National Thought Table on Reconciliation


Wednesday, May 10th, 2017 | 7:30pm EDT


On Wednesday, May 10, thought leaders from across Canada will gather for a roundtable discussion on reconciliation within a Canadian multicultural context. Tune-in online and be part of this historic event.This event will be live-streamed on the evening (EDT) of Wednesday, May 10. Sign up using the form below to be the first to hear about this event!

Live-stream link coming soon!

Where does reconciliation stand within the Canadian multicultural context?

The National Thought Table on Reconciliation will gather notable thought leaders for an open and engaging roundtable discussion on the multifaceted nature of reconciliation in Canada. With the TRC Calls to Action, The United Nations Declaration on the Rights of Indigenous Peoples and Reconciliation Canada’s National Narrative on Reconciliation Survey as guides for discussion, the National Thought Table on Reconciliation seeks to provide dialogue and reflection as we review the current reconciliation landscape in the country.

2017 is a crucial year for year Canada. The 150th anniversary of Canadian confederation comes amidst a period of increased momentum around reconciliation. Now more than ever, it is crucial that we have the conversations necessary to make reconciliation a reality in Canada.

Moderated by Candy Palmater

Candy is a recovered lawyer turned feminist comic. She is an, actor, writer, international speaker, activist, comedian and award-winning TV and radio personality, and has executive produced three films on Mi’kmaw culture.

Candy is the creator and star of her own national, multiple award-winning TV series, The Candy Show (APTN). She’s a Broadcaster with CBC Radio One where Candy has hosted: The Candy Palmater Show, Q, DNTO and appears on Because News and The Next Chapter. You can hear Candy’s voice as the Narrator of CBC TV series True North Calling, and was a Panelist on Canada Reads 2017.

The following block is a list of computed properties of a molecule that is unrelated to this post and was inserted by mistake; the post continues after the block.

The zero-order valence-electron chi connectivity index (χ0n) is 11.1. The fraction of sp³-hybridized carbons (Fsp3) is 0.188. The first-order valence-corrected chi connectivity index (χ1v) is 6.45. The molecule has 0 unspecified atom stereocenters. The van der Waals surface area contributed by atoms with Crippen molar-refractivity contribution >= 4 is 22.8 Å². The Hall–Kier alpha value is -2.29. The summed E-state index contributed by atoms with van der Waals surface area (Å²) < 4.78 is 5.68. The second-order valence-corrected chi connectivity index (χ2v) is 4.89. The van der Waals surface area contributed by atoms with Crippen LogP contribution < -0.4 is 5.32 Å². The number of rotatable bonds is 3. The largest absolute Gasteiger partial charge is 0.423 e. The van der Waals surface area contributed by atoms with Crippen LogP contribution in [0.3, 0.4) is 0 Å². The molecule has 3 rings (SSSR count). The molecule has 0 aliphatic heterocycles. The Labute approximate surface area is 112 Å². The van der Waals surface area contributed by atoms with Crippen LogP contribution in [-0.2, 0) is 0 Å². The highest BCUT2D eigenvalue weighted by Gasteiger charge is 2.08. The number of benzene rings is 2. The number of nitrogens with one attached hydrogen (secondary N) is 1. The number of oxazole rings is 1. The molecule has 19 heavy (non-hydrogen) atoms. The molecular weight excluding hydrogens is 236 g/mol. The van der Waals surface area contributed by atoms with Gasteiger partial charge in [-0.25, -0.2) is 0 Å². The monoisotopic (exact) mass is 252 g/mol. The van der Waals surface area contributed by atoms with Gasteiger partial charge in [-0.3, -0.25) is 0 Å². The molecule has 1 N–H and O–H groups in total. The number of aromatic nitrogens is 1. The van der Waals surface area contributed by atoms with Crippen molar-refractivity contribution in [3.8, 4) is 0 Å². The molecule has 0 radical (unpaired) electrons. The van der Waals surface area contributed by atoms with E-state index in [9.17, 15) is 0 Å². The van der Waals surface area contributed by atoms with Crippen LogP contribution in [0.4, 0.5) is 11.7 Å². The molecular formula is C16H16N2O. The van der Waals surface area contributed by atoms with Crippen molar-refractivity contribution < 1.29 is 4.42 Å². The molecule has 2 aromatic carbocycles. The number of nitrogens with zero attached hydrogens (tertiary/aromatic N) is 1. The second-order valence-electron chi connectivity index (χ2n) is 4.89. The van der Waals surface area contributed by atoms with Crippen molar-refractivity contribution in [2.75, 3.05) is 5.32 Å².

Candy has written and hosted many broadcasts including Ab Day Live, the Indspire Awards, and the imagineNATIVE Film Fest Awards Show.

Candy was valedictorian of her class at Dalhousie Law School and went on to practice Labour and Aboriginal law in a large corporate firm until show biz came knocking.

Before pursuing entertainment full time, Candy directed First Nations education for the Nova Scotia Department of Education for a decade. She is currently working on a Masters of Education at St. Francis Xavier University and has taught in the Transition Year program at Dalhousie University.

Candy spends most of her time in airports and airplanes as she travels the globe speaking to audiences, large and small, about the power of love, kindness and self-acceptance.

Distinguished thought leaders include

Chief Robert Joseph, O.B.C.


Chief Robert Joseph, O.B.C. is a true peace-builder whose life and work are examples of his personal commitment. A Hereditary Chief of the Gwawaenuk First Nation, Chief Joseph has dedicated his life to bridging the differences brought about by intolerance, lack of understanding and racism at home and abroad.His insights into the destructive impacts these forces can have on peoples’ lives, families and cultures were shaped by his experience with the Canadian Indian Residential School system.As one of the last few speakers of the Kwakwaka’wakw language, Chief Joseph is an eloquent and inspiring Ceremonial House Speaker. He shares his knowledge and wisdom in the Big House and as a Language Speaker with the University of British Columbia, an internationally recognized art curator and as co-author of “Down from the Shimmering Sky: Masks of the Northwest Coast”.

In 2003, Chief Joseph received an Honorary Doctorate of Law Degree from the University of British Columbia for his distinguished achievements in serving BC and Canada. In 2012, he was presented The Diamond Jubilee Medal by the Right Honourable David Johnston, Governor General of Canada. In 2014, he received the Jack P. Blaney Award for Dialogue from Simon Fraser University and an Honorary Doctorate of Divinity from Vancouver School of Theology for his work in reconciliation and renewing relationships between Indigenous peoples and all Canadians. In 2015, Chief Joseph was presented a Deputy Ministers’ Recognition Award for Collaboration and Partnerships and was appointed to the Order of British Columbia, the Province of British Columbia’s highest honour. In 2016, Chief Joseph received the Wallenberg-Sugihara Civil Courage Award and the Indspire Lifetime Achievement Award.

Chief Joseph is currently the Ambassador for Reconciliation Canada and a member of the National Assembly of First Nations Elders Council. He was formerly the Executive Director of the Indian Residential School Survivors Society and is an honourary witness to Canada’s Truth and Reconciliation Commission (TRC). As Chairman of the Native American Leadership Alliance for Peace and Reconciliation and Ambassador for Peace and Reconciliation with the Interreligious and International Federation for World Peace (IFWP), Chief Joseph has sat with the leaders of South Africa, Israel, Japan, South Korea, Mongolia and Washington, DC to learn from and share his understanding of faith, hope, healing and reconciliation.